Brian James DeMare's Mao's Cultural Army is a very welcome addition to the expanding scholarship that is deepening our understanding of the early decades of China's socialist revolution. Spanning from the late 1920s launch of the Red Drama movement to the troupe rectification and registration drives of the early 1950s, DeMare's study covers an important, yet understudied, period of contemporary Chinese theater history—a time when drama did not just represent tumultuous events like war and class struggle but participated directly in them. Because of this historical context, DeMare's book is about drama troupes but is anything but conventional theater history. Instead, he shows us that to study theater in this time in China is to study the very process of revolution.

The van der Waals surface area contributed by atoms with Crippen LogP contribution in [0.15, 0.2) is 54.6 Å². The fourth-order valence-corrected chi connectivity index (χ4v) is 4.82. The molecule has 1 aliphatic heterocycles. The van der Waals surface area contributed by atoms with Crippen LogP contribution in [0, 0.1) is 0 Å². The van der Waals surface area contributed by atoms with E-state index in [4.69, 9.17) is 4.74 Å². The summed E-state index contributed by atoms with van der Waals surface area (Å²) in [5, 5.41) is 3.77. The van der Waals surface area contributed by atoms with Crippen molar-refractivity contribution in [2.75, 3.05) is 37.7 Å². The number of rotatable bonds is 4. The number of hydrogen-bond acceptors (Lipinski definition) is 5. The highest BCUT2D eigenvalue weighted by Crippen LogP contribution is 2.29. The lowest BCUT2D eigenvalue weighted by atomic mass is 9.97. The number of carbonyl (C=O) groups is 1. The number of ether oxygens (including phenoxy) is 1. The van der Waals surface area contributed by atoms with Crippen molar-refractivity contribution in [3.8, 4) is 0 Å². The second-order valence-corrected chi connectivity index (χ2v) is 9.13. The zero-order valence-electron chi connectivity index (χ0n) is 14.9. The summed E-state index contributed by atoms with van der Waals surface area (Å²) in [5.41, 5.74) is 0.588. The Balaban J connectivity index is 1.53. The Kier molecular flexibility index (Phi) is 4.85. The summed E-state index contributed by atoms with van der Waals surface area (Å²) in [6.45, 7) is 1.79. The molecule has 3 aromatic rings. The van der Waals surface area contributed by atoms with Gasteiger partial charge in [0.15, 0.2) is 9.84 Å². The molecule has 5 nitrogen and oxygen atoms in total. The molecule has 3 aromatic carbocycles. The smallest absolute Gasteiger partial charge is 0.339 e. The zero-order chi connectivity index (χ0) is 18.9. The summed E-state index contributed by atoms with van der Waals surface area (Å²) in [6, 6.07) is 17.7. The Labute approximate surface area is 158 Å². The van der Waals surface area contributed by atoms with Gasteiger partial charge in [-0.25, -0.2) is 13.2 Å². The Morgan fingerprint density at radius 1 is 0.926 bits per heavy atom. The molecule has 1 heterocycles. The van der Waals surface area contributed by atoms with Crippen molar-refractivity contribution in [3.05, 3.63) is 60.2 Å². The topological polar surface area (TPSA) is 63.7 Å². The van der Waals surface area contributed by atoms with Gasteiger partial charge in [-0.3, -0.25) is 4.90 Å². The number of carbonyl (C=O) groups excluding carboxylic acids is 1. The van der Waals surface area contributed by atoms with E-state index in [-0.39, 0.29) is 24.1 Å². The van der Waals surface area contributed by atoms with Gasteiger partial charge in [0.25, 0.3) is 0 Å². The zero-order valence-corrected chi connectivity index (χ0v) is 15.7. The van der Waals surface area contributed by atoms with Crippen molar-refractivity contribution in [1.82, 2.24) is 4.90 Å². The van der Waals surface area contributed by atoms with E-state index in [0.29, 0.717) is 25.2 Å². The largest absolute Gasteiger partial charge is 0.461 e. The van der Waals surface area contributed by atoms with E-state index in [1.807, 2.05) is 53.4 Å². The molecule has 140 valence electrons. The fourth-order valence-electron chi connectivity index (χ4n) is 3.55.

The central argument of DeMare's book is that theater played a fundamental role in bringing about the transformation of rural China at the heart of the Chinese revolution. Borrowing...

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